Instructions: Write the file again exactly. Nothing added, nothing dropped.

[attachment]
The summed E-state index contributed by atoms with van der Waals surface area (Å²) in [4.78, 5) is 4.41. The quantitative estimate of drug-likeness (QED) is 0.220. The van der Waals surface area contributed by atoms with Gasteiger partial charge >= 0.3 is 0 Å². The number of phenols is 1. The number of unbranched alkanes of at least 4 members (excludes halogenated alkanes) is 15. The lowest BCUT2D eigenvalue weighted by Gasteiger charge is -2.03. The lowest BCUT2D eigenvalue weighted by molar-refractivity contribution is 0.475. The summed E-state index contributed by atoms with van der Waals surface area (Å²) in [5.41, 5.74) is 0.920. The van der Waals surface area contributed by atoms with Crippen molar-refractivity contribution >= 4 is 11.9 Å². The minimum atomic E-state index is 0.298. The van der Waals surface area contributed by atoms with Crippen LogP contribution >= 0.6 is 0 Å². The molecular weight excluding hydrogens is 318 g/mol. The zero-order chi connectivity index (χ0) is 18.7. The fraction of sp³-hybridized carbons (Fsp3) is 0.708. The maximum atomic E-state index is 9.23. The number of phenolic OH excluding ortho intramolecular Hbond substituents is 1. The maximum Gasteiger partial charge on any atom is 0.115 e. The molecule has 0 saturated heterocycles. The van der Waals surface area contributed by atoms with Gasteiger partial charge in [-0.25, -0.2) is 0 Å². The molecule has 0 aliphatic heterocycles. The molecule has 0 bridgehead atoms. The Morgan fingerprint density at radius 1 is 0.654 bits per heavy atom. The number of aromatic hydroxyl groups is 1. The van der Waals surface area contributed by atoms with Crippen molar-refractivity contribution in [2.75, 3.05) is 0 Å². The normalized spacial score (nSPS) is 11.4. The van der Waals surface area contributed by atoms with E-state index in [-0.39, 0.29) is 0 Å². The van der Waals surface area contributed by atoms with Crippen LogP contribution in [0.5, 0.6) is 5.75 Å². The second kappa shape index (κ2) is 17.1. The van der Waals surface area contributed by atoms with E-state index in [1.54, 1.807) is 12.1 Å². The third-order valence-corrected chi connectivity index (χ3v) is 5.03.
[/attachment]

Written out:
The summed E-state index contributed by atoms with van der Waals surface area (Å²) in [4.78, 5) is 4.41. The quantitative estimate of drug-likeness (QED) is 0.220. The van der Waals surface area contributed by atoms with Gasteiger partial charge >= 0.3 is 0 Å². The number of phenols is 1. The number of unbranched alkanes of at least 4 members (excludes halogenated alkanes) is 15. The lowest BCUT2D eigenvalue weighted by Gasteiger charge is -2.03. The lowest BCUT2D eigenvalue weighted by molar-refractivity contribution is 0.475. The summed E-state index contributed by atoms with van der Waals surface area (Å²) in [5.41, 5.74) is 0.920. The van der Waals surface area contributed by atoms with Crippen molar-refractivity contribution >= 4 is 11.9 Å². The minimum atomic E-state index is 0.298. The van der Waals surface area contributed by atoms with Crippen LogP contribution >= 0.6 is 0 Å². The molecular weight excluding hydrogens is 318 g/mol. The zero-order chi connectivity index (χ0) is 18.7. The fraction of sp³-hybridized carbons (Fsp3) is 0.708. The maximum atomic E-state index is 9.23. The number of phenolic OH excluding ortho intramolecular Hbond substituents is 1. The maximum Gasteiger partial charge on any atom is 0.115 e. The molecule has 0 saturated heterocycles. The van der Waals surface area contributed by atoms with Gasteiger partial charge in [-0.25, -0.2) is 0 Å². The molecule has 0 aliphatic heterocycles. The molecule has 0 bridgehead atoms. The Morgan fingerprint density at radius 1 is 0.654 bits per heavy atom. The number of aromatic hydroxyl groups is 1. The van der Waals surface area contributed by atoms with Crippen molar-refractivity contribution in [2.75, 3.05) is 0 Å². The normalized spacial score (nSPS) is 11.4. The van der Waals surface area contributed by atoms with E-state index in [-0.39, 0.29) is 0 Å². The van der Waals surface area contributed by atoms with Crippen LogP contribution in [0.5, 0.6) is 5.75 Å². The second kappa shape index (κ2) is 17.1. The van der Waals surface area contributed by atoms with E-state index in [1.54, 1.807) is 12.1 Å². The third-order valence-corrected chi connectivity index (χ3v) is 5.03.